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Logical Criticism of Buddhist Doctrines

A Thematic Compilation by Avi Sion

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Blog posts : "soul"

4. Devoid of a self

 

1.    Fallacious criticisms of selfhood

Since writing Buddhist Illogic, I have been reviewing Buddhist arguments against selfhood more carefully, and I must say that – while they continue to inspire deeper awareness of philosophical issues in me – I increasingly find them unconvincing,…

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5. The self or soul

 

1.    Abstract vs. concrete self

I finally managed to conceive (on a theoretical level, without making personal claims to the direct experience concerned) how the Buddhist idea of ‘emptiness’ of self (in subjects, and indeed in objects of consciousness) might be convincingly presented …

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7. Understanding the self

 

1.    The individual self in Monism

Granting the Monist thesis [briefly described in the preceding chapters], we can understand that our respective apparent individual selves, whether they are viewed as souls (entities with a spiritual substance distinct from mind and matter) or as som…

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12. Impermanence and soul

 

1.    Impermanence

 

Man is like a breath; his days are as a passing shadow. (Ps. 144)

 

The transience[1] of worldly existence is rightly emphasized by Buddhism; but it is wrongly formulated when it is stated as “everything is transient” (or some similar expression), becaus…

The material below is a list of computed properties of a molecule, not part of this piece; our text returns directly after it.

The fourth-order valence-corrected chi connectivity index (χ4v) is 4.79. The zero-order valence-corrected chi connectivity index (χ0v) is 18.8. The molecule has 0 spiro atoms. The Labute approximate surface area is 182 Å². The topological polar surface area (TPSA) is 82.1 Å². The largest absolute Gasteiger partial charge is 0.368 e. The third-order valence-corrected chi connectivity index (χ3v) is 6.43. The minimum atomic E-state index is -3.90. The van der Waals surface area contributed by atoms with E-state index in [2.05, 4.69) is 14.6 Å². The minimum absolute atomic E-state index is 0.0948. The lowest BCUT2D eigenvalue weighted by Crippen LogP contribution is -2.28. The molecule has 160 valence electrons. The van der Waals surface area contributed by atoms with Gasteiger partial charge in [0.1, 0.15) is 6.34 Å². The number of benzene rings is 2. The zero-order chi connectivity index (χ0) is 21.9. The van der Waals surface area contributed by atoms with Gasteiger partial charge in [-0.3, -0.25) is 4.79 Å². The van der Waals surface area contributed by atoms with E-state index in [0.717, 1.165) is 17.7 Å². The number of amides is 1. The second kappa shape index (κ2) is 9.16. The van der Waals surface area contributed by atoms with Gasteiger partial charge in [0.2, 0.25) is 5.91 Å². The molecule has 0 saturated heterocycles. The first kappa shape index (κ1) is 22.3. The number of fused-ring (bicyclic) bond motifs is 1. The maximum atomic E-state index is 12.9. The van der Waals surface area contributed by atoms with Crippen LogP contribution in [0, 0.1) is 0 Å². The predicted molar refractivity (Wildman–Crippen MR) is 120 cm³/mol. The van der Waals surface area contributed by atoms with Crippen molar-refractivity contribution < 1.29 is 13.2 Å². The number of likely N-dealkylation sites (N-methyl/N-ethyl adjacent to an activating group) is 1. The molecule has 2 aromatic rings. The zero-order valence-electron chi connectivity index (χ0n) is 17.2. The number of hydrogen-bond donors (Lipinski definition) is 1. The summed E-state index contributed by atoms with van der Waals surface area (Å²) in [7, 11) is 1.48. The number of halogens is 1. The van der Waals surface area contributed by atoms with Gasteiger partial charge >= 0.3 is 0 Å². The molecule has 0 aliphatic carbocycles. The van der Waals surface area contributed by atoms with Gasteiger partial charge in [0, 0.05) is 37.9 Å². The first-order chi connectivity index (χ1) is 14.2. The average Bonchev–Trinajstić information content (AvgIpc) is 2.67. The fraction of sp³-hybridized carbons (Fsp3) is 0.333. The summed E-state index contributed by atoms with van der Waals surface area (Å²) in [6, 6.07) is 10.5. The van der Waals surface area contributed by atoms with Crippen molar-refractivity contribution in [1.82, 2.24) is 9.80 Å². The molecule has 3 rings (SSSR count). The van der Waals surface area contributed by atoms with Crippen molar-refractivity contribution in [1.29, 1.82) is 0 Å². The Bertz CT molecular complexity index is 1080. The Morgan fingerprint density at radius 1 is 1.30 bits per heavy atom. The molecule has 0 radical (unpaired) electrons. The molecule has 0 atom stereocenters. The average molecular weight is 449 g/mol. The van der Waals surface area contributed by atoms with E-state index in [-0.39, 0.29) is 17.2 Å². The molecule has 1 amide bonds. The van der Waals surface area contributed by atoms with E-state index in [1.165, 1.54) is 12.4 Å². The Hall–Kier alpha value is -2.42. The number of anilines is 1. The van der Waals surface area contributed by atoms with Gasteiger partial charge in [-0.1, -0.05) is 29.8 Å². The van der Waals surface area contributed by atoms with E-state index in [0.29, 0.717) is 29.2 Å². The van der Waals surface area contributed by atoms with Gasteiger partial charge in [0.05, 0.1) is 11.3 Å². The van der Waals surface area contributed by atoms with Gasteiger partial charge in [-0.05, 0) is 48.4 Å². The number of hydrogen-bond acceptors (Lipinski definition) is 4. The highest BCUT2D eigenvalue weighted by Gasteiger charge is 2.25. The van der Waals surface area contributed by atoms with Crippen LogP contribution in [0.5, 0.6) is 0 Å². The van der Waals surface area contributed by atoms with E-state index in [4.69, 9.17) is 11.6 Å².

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14. Mind and soul

 

1.    Behold the mind

Judging by a collection of essays attributed to Bodhidharma[1], the latter’s teaching of Zen meditation was quite introverted. He keeps stressing the futility of physical acts and rituals, and stresses the necessity of “beholding the mind”, to achieve enlighte…

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16. The five skandhas doctrine

 

In this essay, I critically comment on the Buddhist ‘five skandhas’ doctrine. This doctrine is attributed to the Buddha himself and considered as a core belief of Buddhism[1]. However, in my humble opinion, in view of its evident intellectual limitations, this doctrine should not be give…

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17. The five skandhas doctrine (cont’d)

 

1.    The metaphysical aspects

The Encyclopaedia Britannica (EB) defines the skandhas as “the five elements that sum up the whole of an individual’s mental and physical existence.” It lists them as “(1) matter, or body, the manifest form of the four elements—earth, air, fire, and water…

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